The aim is to make the attacks inside Russia appear to have an important Russian flavor, to suggest that more Russians are listening to the "cry for freedom" of dissidents and joining an internal effort to oust Putin.
Ukraine claims war is approaching Russians 2:02
Both the Russian Volunteer Corps and the Freedom Legion for Russia claim to have followers in their home country.
That may be the case. Someone unfurled the blue and white flag of the Russian opposition movement over Moscow last week. Someone helps by flying, or training, drones over Russian targets.
As far as Ukraine is concerned, the more Russians think that their compatriots are involved in attacking the Russian regime, the better. Doubt itself is destabilizing.
Judging by the rhetoric coming from Russia, it's working.
At the opening of a meeting with his Security Council on Friday, Putin said "bad guys" must be prevented from destabilizing Russia.
He said the council would focus on ensuring internal political security, taking into account the intensification of the enemy's efforts "to stir up the situation inside the Russian Federation."
"We must make every effort not to allow them to do so under any circumstances," Putin added.
War at home
Ukraine could not ask for a greater ally in this strategy than Yezgeny Prigozhin, the vocal leader of the Russian mercenary group Wagner.
"Wagner PMC wants at least a month of recovery, as it has been hard work, a hard year (...). And then the next skirmishes will come, I think, this time most likely on Russian territory," he said after the raids and drone strikes against Russia.
As an extra bonus for Kyiv, Prigozhin lashed out at the Russian military leadership. The Russian chain of command was "controlled by clowns who only treat men as cannon fodder," he said, adding: "then we will not be part of this chain."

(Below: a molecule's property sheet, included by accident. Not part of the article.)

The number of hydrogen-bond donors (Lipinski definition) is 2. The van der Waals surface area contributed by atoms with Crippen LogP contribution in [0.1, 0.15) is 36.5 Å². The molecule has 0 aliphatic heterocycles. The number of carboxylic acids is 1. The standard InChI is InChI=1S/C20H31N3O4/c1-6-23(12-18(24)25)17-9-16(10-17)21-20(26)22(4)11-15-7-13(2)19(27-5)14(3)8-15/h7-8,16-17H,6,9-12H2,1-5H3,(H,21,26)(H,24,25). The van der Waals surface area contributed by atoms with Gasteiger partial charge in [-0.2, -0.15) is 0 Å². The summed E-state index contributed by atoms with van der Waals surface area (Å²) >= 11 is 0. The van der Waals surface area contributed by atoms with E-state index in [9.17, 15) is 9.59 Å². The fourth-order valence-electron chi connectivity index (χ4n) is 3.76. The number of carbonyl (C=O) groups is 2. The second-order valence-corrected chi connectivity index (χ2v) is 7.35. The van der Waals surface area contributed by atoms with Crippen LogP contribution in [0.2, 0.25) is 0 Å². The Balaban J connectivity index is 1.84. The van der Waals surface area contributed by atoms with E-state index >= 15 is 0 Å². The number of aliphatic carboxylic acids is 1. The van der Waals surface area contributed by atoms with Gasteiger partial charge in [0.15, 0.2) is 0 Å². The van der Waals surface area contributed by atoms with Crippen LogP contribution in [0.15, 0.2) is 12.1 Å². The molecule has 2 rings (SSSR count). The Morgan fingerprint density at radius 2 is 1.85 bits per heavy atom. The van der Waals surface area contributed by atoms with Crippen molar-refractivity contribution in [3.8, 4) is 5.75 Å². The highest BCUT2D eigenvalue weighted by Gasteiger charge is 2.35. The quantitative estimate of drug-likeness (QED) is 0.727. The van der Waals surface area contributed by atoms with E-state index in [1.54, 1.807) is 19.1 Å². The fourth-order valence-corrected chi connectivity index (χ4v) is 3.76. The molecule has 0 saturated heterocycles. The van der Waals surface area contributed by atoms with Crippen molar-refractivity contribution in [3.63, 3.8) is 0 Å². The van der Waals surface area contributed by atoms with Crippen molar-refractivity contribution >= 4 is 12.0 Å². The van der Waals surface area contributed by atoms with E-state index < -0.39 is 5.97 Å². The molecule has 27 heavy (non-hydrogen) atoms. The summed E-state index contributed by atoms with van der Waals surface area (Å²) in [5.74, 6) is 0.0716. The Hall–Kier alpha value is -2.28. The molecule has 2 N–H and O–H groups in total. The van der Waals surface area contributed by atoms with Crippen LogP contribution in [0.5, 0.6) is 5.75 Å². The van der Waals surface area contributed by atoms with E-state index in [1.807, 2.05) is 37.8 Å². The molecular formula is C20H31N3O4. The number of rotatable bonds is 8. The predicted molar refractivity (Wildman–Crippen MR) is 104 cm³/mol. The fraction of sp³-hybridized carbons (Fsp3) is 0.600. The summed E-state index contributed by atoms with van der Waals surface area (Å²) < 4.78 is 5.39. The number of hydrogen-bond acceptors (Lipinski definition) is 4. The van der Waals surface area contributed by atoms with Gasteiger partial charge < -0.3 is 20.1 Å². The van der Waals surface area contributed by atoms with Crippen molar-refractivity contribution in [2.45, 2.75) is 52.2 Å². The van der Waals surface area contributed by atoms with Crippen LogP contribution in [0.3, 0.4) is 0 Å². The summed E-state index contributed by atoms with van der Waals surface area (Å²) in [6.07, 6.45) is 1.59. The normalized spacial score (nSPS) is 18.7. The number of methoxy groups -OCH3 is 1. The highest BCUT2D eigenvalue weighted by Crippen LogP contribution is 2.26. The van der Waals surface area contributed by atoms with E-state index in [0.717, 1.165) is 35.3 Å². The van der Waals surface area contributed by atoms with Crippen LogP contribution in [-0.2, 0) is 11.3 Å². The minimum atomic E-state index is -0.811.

On the drone strikes on Moscow last week, he told Russian generals: "Stinky animals, what are they about? They're pigs! Lift the c****of the offices in which you have been put to defend this country."
Dmitry Medvedev, a close ally of Putin, was equally shocked by the extent of the war in Russia. He reacted with something close to hysteria.
"It is clear what response is needed: they must be annihilated, not only on a personal basis, but destroyed in the hornet's nest itself. The regime that has developed in Ukraine must be exterminated," Medvedev said.
He may sound like a Nazi, but his words contained sinister echoes of the genocidal Holodomor of the 1930s, when under the Soviet Union an estimated three million Ukrainians died of starvation, middle-class farmers were eradicated and the Ukrainian language banned.
But these fulminations may not impress ordinary Russians.
At least 484 children have died in Russia's war in Ukraine 3:20
The governor of Belgorod claims dozens of strikes hit border districts inside Russia over the past day.
In a lengthy post on his Telegram channel, Vyacheslav Gladkov said much of the incoming fire was artillery and mortars on border districts. He added that roads, property and vehicles had been damaged, and 12 people had been injured in 24 hours in the border town of Shebekino.
A woman who spoke to a pro-Russian Telegram channel said Shebekino was "on fire, the battles there continue," adding: "We have fled the city."
"There are very few of ours there. The previous days, with all the bombings, there was almost no response, no military (Russian). We were left alone," the unidentified woman said. CNN has not been able to verify its version of events.
But their opinions could be extended. And Russia's response to the campaign on its soil may destabilize its military campaign in Ukraine and, with it, domestic politics.